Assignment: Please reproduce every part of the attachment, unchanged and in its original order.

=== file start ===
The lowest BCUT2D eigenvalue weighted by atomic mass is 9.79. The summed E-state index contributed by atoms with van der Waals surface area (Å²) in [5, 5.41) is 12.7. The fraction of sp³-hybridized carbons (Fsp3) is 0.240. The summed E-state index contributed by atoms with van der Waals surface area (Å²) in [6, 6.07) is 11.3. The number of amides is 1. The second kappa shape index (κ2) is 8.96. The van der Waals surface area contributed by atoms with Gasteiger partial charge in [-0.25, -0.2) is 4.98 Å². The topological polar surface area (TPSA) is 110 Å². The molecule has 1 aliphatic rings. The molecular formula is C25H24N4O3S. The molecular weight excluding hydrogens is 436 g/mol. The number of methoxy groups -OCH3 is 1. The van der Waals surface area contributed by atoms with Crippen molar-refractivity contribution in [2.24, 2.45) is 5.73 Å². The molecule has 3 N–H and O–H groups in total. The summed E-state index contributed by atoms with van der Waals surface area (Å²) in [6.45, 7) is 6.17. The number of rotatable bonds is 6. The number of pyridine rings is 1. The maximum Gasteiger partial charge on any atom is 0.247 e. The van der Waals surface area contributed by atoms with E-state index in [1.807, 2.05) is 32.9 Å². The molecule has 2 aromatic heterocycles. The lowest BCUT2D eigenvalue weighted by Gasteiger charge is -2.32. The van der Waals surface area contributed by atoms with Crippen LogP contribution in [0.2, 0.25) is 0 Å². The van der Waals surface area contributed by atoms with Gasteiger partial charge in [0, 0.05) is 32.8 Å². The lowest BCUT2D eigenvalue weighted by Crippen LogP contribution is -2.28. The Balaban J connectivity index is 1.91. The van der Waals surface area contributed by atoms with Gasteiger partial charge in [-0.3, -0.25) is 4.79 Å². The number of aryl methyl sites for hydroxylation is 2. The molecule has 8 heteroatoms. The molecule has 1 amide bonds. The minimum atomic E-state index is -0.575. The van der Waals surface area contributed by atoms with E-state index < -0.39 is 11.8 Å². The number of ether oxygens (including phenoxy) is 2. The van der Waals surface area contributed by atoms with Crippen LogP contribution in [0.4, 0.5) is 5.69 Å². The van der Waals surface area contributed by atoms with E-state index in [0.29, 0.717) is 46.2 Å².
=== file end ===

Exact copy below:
The lowest BCUT2D eigenvalue weighted by atomic mass is 9.79. The summed E-state index contributed by atoms with van der Waals surface area (Å²) in [5, 5.41) is 12.7. The fraction of sp³-hybridized carbons (Fsp3) is 0.240. The summed E-state index contributed by atoms with van der Waals surface area (Å²) in [6, 6.07) is 11.3. The number of amides is 1. The second kappa shape index (κ2) is 8.96. The van der Waals surface area contributed by atoms with Gasteiger partial charge in [-0.25, -0.2) is 4.98 Å². The topological polar surface area (TPSA) is 110 Å². The molecule has 1 aliphatic rings. The molecular formula is C25H24N4O3S. The molecular weight excluding hydrogens is 436 g/mol. The number of methoxy groups -OCH3 is 1. The van der Waals surface area contributed by atoms with Crippen molar-refractivity contribution in [2.24, 2.45) is 5.73 Å². The molecule has 3 N–H and O–H groups in total. The summed E-state index contributed by atoms with van der Waals surface area (Å²) in [6.45, 7) is 6.17. The number of rotatable bonds is 6. The number of pyridine rings is 1. The maximum Gasteiger partial charge on any atom is 0.247 e. The van der Waals surface area contributed by atoms with E-state index in [1.807, 2.05) is 32.9 Å². The molecule has 2 aromatic heterocycles. The lowest BCUT2D eigenvalue weighted by Gasteiger charge is -2.32. The van der Waals surface area contributed by atoms with Crippen LogP contribution in [0.2, 0.25) is 0 Å². The van der Waals surface area contributed by atoms with Gasteiger partial charge in [0, 0.05) is 32.8 Å². The lowest BCUT2D eigenvalue weighted by Crippen LogP contribution is -2.28. The Balaban J connectivity index is 1.91. The van der Waals surface area contributed by atoms with Gasteiger partial charge in [-0.3, -0.25) is 4.79 Å². The number of aryl methyl sites for hydroxylation is 2. The molecule has 8 heteroatoms. The molecule has 1 amide bonds. The minimum atomic E-state index is -0.575. The van der Waals surface area contributed by atoms with E-state index < -0.39 is 11.8 Å². The number of ether oxygens (including phenoxy) is 2. The van der Waals surface area contributed by atoms with Crippen LogP contribution in [0.4, 0.5) is 5.69 Å². The van der Waals surface area contributed by atoms with E-state index in [0.29, 0.717) is 46.2 Å².